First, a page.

Accordingly, we will apply the abuse of discretion standard of review here, except to the extent we must determine (1) the relevance of section 2032 to a UPA case, an issue we review de novo, and (2) whether the court's express and implied factual findings regarding the parties' respective income and needs are supported by substantial evidence. Because the parties did not request a statement of decision from the trial court, we will infer "findings in favor of the judgment" on controverted issues. (In re Marriage of Dancy (2000) 82 Cal.App.4th 1142, 1159, superseded by statute on another point as stated in In re Marriage of Fellows (2006) 39 Cal.4th 179, 185, fn. 6.)

The Court's Reliance on Section 2032

We next decide whether the court erred by relying, at least in part, on section 2032. Robert J. cast light on this issue with respect to section 7640, concluding that section 7640 should not be interpreted with reference to section 2030 because section 7640 is not "the result of deliberate drafting by the California Legislature" and is entirely dissimilar to section 2030. (Robert J., supra, 134 Cal.App.4th at p. 1401, see also id. at p. 1385, fn. 2.) Of course, the opposite is true as to section 7605, which was deliberately drafted by the Legislature to be identical to section 2030.

Here, the trial court was clearly aware of the applicability of sections 7605 and 7640 to this case, having mentioned them in its articulation of the issue to be decided. Yet, the court looked to the more detailed provisions of section 2032 for guidance.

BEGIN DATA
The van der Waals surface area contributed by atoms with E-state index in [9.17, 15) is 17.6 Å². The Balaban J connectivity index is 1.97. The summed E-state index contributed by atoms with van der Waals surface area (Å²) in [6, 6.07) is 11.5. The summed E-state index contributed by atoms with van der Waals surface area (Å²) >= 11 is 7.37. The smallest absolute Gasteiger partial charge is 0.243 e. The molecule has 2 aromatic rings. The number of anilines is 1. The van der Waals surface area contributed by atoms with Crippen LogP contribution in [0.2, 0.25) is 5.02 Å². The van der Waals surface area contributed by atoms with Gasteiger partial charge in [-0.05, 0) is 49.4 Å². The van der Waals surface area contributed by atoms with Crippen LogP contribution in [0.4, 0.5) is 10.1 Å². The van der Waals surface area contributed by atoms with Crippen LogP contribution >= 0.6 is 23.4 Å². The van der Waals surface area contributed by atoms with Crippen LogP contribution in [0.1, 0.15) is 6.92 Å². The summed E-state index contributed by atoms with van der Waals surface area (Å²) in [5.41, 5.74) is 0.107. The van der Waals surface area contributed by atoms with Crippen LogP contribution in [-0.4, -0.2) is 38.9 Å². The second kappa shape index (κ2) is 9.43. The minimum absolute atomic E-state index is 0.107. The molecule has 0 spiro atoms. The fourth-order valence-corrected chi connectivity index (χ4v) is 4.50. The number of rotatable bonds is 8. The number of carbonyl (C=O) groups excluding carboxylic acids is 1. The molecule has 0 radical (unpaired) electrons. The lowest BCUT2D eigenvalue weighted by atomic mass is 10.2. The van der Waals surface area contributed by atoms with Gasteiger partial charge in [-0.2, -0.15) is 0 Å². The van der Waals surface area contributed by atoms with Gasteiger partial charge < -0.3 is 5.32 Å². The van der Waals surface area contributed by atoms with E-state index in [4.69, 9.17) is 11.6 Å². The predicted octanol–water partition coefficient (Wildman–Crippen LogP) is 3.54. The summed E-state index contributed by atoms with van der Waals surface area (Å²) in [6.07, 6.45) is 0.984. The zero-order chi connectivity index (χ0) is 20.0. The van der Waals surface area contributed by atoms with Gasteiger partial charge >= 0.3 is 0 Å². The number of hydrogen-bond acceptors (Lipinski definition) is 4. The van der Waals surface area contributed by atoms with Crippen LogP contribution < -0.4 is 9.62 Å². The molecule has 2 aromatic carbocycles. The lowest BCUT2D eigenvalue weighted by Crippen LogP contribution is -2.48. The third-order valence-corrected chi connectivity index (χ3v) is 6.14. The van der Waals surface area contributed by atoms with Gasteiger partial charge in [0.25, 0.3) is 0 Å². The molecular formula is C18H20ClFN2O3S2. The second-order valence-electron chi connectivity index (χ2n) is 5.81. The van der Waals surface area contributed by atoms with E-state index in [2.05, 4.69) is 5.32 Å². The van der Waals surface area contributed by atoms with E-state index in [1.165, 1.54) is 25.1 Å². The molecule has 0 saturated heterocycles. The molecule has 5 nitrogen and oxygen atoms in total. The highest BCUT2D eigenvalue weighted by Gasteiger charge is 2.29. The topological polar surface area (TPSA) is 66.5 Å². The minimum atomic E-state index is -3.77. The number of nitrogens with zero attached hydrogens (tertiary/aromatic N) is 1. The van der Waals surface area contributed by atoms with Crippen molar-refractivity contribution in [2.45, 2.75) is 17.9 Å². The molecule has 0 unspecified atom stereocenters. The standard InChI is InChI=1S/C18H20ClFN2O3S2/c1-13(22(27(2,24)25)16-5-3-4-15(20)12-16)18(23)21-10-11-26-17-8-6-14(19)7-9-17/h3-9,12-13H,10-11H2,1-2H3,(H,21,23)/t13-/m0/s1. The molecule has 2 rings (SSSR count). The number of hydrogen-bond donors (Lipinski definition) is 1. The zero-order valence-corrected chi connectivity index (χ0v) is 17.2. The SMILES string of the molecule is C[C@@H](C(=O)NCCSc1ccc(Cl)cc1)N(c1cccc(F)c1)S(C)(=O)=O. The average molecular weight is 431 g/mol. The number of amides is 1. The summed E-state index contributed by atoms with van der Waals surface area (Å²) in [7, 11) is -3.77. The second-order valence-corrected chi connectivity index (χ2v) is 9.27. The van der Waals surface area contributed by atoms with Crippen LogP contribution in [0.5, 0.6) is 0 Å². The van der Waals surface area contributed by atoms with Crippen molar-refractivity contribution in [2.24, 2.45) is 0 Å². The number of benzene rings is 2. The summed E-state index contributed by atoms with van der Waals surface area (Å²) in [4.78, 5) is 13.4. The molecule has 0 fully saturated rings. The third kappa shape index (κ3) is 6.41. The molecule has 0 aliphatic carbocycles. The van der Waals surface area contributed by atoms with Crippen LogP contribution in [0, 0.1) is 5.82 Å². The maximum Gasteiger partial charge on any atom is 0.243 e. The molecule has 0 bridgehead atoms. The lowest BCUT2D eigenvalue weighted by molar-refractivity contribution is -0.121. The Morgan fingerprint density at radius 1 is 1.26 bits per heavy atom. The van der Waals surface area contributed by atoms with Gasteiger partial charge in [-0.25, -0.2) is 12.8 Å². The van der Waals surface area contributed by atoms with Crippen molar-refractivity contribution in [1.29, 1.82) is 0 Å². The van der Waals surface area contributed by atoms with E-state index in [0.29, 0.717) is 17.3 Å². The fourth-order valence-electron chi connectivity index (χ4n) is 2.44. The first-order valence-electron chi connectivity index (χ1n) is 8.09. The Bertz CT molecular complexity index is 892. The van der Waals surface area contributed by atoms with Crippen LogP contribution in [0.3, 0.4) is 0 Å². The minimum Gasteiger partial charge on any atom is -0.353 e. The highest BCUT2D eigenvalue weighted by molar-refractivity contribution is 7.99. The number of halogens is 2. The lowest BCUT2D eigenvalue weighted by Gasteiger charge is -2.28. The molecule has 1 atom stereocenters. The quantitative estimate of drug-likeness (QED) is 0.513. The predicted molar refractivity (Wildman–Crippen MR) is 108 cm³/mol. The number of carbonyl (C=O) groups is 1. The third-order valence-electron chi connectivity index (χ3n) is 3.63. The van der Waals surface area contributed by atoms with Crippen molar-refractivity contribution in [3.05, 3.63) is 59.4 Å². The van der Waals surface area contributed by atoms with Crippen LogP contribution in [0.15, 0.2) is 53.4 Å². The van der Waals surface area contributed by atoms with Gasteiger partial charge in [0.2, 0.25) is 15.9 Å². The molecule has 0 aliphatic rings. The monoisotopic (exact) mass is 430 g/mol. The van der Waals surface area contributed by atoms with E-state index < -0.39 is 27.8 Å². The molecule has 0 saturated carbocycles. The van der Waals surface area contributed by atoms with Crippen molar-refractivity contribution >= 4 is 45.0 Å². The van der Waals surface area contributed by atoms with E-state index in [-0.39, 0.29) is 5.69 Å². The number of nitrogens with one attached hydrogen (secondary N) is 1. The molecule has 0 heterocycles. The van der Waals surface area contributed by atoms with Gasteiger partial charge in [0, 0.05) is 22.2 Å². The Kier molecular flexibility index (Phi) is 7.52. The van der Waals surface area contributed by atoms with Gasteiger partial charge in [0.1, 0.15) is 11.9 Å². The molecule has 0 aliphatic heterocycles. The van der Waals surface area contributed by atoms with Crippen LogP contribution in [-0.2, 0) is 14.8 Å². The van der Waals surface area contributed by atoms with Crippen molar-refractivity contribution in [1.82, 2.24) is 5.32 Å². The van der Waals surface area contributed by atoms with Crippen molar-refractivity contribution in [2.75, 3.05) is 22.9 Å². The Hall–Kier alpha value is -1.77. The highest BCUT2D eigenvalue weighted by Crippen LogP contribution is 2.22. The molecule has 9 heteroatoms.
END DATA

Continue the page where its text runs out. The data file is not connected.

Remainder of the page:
This reliance was warranted for several reasons. First, as we noted above, there is no published case law on section 7605. Second, Lauren directed the trial court's attention to sections 2030 and 2032.*fn10 In her memorandum of points and authorities below (and in her opening and reply briefs on appeal), she contended that the "fundamental requirement of fee awards under [sections 7640 and] 7605 is that the making of the award, and its amount, be 'just and reasonable under the relative circumstances of the respective parties.'" The source of Lauren's quoted phrase -- although she does not acknowledge it -- is section 2032, subdivision (a). Furthermore, on appeal, Lauren directs our attention to this court's opinion in a marital dissolution case for the proper standard for a fee award. (In re Marriage of Dietz (2009) 176 Cal.App.4th 387, 406 [court must "determine how to apportion the overall cost of the litigation equitably between the parties under their relative circumstances"].)